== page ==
Haley, said that president Donald Trump “is willing to go to great lengths to stop all funding to Pakistan as they continue to harbor and support terrorism.”
Pakistan Played A ‘Double Game’ For Years: US Envoy
US Ambassador to the UN, Nikki Haley said that the United States would continue to withhold $255 million in assistance to Pakistan until the country became a better partner in America’s fight against terrorism.
“Pakistan has played a double game for years. They work with us at times, and they also harbor the terrorists that attack our troops in Afghanistan. That game is not acceptable to this administration,” Haley said in a news conference.
On Monday, President Donald Trump signaled his dissatisfaction with the country on Twitter. “The United States has foolishly given Pakistan more than 33 billion dollars in aid over the last 15 years, and they have given us nothing but lies and deceit, thinking of our leaders as fools,” he tweeted. “They give safe havens to the terrorists we hunt in Afghanistan, with little help. No more!”
Pakistan’s defense minister responded on Twitter saying the US has “given us nothing but invective and mistrust. They overlook cross-border safe havens of terrorists who murder Pakistanis.”
Trump has signaled his frustration with Pakistan in the fight against terror since he lashed out at the country during an August speech outlining his strategy in Afghanistan.
That month was also the first time the administration said it would withhold aid money.
Haley added on Tuesday that “the president is willing to go to great lengths to stop all funding to Pakistan as they continue to harbor and support terrorism.”
Pakistan’s Prime Minister Shahid Khaqan Abbasi chaired a National Security Committee (NSC) meeting on Tuesday, attended by the country's Foreign, Interior and Defense Ministers, along with chiefs of staff of the army, navy and air force.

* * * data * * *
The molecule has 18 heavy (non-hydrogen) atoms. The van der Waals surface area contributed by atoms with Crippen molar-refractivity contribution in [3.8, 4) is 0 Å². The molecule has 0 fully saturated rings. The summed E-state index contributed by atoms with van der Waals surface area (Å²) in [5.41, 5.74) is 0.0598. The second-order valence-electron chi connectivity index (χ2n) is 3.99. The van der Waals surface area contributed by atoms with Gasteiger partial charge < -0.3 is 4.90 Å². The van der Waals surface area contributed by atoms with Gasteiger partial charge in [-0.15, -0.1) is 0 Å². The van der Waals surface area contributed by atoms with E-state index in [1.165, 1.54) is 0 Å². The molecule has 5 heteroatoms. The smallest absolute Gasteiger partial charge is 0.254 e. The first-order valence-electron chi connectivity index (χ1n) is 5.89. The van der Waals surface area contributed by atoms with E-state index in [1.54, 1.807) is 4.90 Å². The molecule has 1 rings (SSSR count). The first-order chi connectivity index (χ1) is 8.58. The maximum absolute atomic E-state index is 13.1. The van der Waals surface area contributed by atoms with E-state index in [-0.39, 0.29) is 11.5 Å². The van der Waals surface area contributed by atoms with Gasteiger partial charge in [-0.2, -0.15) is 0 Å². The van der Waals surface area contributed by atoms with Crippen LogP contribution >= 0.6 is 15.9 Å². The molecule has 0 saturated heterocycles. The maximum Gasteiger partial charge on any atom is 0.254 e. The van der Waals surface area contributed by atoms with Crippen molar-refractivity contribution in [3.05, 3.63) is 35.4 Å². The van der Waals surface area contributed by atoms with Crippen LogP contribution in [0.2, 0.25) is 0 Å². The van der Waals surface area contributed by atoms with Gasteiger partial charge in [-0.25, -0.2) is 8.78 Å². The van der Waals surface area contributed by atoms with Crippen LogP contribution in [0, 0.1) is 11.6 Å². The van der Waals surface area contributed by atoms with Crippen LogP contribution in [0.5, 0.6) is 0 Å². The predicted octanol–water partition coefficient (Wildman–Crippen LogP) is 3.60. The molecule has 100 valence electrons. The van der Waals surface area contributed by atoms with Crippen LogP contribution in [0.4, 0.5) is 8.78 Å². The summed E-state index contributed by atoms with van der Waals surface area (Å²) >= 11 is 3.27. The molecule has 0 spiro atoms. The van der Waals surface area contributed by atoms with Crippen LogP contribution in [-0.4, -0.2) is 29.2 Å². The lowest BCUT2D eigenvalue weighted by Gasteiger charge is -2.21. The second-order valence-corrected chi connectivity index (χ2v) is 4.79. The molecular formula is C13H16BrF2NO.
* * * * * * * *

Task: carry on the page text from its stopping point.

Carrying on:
In a statement following the meeting, the NSC expressed "deep disappointment" at recent US leadership comments, which it said were "completely incomprehensible as they contradicted facts manifestly struck with great insensitivity at the trust between two nations built over generations, and negated the decades of sacrifices made by the Pakistani nation".
It said there had been close interaction with the US following Trump's initial policy statements regarding South Asia, and that recent visits to Pakistan by Secretary of State Rex Tillerson and Defense Secretary James Mattis were "robust and forward-looking."
The NSC claimed that Pakistan's counter-terrorism campaign had, at great financial cost, "served as a bulwark against the possible expansion of scores of terrorist organizations currently present in Afghanistan -- a fact acknowledged by US authorities at the highest levels."
"Even more importantly, the huge sacrifices made by Pakistan, including the loss of tens of thousands of lives of Pakistani civilians and security personnel, and the pain of their families, could not be trivialized so heartlessly by pushing all of it behind a monetary value -- and that too an imagined one," the statement said.